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Love Through the Ages

15. The Romantic Period

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About this Lecture


The late 18th Century saw the emergence of a group of poets whom the Victorians would later call the Romantic poets. In reality, while some of the poets were friends, the themes and ideas that they explored in their poetry developed more or less independently – and they are considered as such here. Firstly, we look at Coleridge, whose description of a parent’s love for their child in the poem ‘Frost at Midnight’ is unparalleled in the English language. Wordsworth, by contrast, speaks of love with a kind of breathless wonder, while Byron often returns to the idea of time’s effect on love – not least in his poem ‘So We’ll Go No More A-Roving’. Byron might also be said to be responsible for the image of the Romantic hero, both in his own actions fighting for Greek independence, but also through his narrative poem ‘Don Juan’. Keats is as altogether different figure again. As a apothecary’s apprentice, he knew that was going to die young – and death looms over much of his writing – not least the poem we explore here: ‘When I Have Fears That I May Cease to Be’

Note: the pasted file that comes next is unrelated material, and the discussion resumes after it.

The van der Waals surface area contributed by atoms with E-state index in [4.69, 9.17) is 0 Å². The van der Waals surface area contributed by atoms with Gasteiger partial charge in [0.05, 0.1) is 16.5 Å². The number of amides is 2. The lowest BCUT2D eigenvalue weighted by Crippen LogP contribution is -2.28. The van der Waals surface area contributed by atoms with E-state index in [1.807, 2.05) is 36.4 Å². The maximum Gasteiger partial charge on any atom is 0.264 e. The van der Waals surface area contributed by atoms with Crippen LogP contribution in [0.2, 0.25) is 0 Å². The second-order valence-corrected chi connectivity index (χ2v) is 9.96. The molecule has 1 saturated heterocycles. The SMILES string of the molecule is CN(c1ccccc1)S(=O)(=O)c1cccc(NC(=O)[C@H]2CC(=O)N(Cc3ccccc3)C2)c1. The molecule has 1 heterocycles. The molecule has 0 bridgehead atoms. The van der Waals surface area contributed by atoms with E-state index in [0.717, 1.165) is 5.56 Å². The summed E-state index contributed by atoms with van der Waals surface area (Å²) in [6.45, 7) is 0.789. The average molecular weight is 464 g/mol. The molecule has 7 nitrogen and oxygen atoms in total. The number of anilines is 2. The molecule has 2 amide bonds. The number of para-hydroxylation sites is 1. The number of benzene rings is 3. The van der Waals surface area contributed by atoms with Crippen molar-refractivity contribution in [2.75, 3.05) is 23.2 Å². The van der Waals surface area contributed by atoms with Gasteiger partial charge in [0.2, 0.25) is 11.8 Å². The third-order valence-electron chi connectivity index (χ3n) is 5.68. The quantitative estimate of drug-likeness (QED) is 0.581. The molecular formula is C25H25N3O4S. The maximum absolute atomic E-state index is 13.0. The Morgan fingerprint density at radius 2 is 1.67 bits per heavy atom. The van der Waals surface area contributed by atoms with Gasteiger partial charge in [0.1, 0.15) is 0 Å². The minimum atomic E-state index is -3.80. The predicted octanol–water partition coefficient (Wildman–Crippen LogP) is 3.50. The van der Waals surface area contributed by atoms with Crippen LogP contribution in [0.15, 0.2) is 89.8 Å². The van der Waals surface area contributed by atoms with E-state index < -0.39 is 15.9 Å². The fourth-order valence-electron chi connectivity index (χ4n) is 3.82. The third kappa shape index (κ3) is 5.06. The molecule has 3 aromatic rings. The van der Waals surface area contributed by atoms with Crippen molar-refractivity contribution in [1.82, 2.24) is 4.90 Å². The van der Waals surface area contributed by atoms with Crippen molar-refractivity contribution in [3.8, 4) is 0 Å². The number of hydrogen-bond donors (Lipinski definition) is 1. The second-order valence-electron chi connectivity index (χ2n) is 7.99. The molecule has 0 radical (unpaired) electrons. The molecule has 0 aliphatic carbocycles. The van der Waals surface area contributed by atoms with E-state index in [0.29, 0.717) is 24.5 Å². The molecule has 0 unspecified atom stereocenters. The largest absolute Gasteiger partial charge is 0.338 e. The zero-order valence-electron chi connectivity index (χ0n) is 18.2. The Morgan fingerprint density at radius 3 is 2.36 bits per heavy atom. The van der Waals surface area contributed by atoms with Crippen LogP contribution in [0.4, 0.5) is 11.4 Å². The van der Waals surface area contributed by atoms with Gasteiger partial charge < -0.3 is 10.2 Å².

This course explores the theme of love from the earliest English literature to the present day – from authors that you have likely heard of, such as Chaucer, Shakespeare, Byron and Keats, to authors that are perhaps less well-known. This is a course that celebrates love in all it forms and between all kinds of people.


John McRae is Special Professor of Language in Literature Studies and Teaching Associate in the School of English at Nottingham University, and holds Visiting Professorships in China, Malaysia, Spain and the USA. He is co-author of The Routledge History of Literature in English with Ron Carter, and also wrote The Language of Poetry, Literature with a Small 'l' and the first critical edition of Teleny by Oscar Wilde and others.

Cite this Lecture

APA style

McRae, J. (2018, August 15). Love Through the Ages - The Romantic Period [Video]. MASSOLIT.

MLA style

McRae, J. "Love Through the Ages – The Romantic Period." MASSOLIT, uploaded by MASSOLIT, 15 Aug 2018,